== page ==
You can travel 15 years and 2000 miles with a mere sniff of the right aroma. It is late Spring in the Finger Lakes region of New York and the fragrance of honeysuckle is wafting through the air and takes me back to working in the yard of a dilapidated stone house in Connecticut 25 years ago. Moth balls trigger flashbacks of my Navy boot camp in 1988. The blooming lilac bushes near the restaurant deck overlooking Seneca lake, took me back to the 300 year old house we had in Connecticut. We had over 30 lilac bushes that were so abundant I would bless everyone I could with a huge bouquet each spring. Not all memories are pleasant. A friend was recounting his experience in the war and he is immediately transported across the world to a desert where he lost dear brothers in arms with just the wrong smell. Smell is one of the strongest senses we have and is closely tied to our memory. A sure fire way to make a memory stick is to add something that will utilize the sense of smell. What is it for you; chocolate chip cookies, bread baking or a musty smell that brings back memories of grandmas basement. The sense of smell is a sense that is often overlooked, but is one that is at our core. So make the most of what you have and go experiment, go out and smell the world around you.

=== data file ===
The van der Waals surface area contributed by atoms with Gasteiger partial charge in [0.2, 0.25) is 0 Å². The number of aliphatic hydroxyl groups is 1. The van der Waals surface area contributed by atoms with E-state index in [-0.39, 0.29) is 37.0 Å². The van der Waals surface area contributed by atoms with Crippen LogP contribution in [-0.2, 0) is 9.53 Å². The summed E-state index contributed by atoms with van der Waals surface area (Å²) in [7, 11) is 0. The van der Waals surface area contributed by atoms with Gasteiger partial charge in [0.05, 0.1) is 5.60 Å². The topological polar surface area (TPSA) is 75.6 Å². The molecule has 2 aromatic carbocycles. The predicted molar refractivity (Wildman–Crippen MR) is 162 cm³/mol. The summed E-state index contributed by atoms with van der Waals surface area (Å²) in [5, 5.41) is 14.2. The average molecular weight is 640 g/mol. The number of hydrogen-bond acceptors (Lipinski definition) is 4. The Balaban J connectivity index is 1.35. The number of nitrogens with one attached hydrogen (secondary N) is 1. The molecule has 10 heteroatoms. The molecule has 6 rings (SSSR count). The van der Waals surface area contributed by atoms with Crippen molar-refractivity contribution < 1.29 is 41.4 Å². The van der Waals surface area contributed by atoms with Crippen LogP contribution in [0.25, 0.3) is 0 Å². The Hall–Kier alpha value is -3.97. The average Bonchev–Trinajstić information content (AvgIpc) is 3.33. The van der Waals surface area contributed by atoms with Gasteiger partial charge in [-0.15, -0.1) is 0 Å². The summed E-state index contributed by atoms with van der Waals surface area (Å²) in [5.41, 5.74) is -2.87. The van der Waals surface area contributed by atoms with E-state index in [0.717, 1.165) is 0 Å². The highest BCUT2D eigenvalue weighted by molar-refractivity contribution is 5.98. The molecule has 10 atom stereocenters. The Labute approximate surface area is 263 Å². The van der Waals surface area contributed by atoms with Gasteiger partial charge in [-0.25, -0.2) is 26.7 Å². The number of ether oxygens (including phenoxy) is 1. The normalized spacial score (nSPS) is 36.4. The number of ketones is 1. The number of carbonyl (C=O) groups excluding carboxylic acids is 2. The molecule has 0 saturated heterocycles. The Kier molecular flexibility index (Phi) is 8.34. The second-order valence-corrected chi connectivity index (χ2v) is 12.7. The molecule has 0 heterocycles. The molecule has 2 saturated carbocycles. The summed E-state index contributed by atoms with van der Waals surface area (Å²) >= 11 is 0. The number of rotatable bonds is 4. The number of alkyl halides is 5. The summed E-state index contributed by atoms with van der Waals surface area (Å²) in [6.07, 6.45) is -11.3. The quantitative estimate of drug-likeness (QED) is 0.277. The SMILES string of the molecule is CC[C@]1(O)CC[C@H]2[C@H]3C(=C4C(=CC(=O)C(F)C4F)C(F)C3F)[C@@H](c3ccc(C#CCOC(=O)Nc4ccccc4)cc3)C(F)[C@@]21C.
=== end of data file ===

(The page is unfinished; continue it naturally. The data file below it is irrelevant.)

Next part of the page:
What smells bring back pleasurable and painful memories? What smells do you intentionally avoid? What smell do you like that others don't? What kinds of memories to smells trigger; people, location, experience, feeling, images? How can you enhance your use of the sense of smell to make memories?